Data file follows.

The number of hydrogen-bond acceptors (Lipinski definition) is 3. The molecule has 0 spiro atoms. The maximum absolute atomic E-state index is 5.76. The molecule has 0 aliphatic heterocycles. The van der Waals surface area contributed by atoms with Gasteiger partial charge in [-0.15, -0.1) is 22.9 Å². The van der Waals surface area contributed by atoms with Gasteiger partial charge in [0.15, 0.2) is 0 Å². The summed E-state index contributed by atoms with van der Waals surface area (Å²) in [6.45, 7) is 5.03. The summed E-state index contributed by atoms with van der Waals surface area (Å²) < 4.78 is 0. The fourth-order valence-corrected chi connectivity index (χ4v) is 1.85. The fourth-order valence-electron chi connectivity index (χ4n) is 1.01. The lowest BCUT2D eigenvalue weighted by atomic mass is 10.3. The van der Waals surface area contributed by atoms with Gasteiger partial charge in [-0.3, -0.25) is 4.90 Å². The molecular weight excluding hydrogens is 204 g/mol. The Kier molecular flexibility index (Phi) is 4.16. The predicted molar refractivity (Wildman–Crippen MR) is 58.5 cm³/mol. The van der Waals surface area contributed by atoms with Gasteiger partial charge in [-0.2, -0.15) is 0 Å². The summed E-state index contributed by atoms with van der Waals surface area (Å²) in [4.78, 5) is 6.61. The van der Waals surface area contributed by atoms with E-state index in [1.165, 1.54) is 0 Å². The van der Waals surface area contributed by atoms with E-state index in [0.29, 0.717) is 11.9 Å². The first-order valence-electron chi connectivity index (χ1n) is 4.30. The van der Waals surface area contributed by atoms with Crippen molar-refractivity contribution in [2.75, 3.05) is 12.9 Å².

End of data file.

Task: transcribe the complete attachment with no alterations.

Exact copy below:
The number of hydrogen-bond acceptors (Lipinski definition) is 3. The molecule has 0 spiro atoms. The maximum absolute atomic E-state index is 5.76. The molecule has 0 aliphatic heterocycles. The van der Waals surface area contributed by atoms with Gasteiger partial charge in [-0.15, -0.1) is 22.9 Å². The van der Waals surface area contributed by atoms with Gasteiger partial charge in [0.15, 0.2) is 0 Å². The summed E-state index contributed by atoms with van der Waals surface area (Å²) in [6.45, 7) is 5.03. The summed E-state index contributed by atoms with van der Waals surface area (Å²) < 4.78 is 0. The fourth-order valence-corrected chi connectivity index (χ4v) is 1.85. The fourth-order valence-electron chi connectivity index (χ4n) is 1.01. The lowest BCUT2D eigenvalue weighted by atomic mass is 10.3. The van der Waals surface area contributed by atoms with Gasteiger partial charge in [-0.3, -0.25) is 4.90 Å². The molecular weight excluding hydrogens is 204 g/mol. The Kier molecular flexibility index (Phi) is 4.16. The predicted molar refractivity (Wildman–Crippen MR) is 58.5 cm³/mol. The van der Waals surface area contributed by atoms with Gasteiger partial charge in [-0.2, -0.15) is 0 Å². The summed E-state index contributed by atoms with van der Waals surface area (Å²) in [4.78, 5) is 6.61. The van der Waals surface area contributed by atoms with E-state index in [1.165, 1.54) is 0 Å². The van der Waals surface area contributed by atoms with E-state index in [0.29, 0.717) is 11.9 Å². The first-order valence-electron chi connectivity index (χ1n) is 4.30. The van der Waals surface area contributed by atoms with Crippen molar-refractivity contribution in [2.75, 3.05) is 12.9 Å².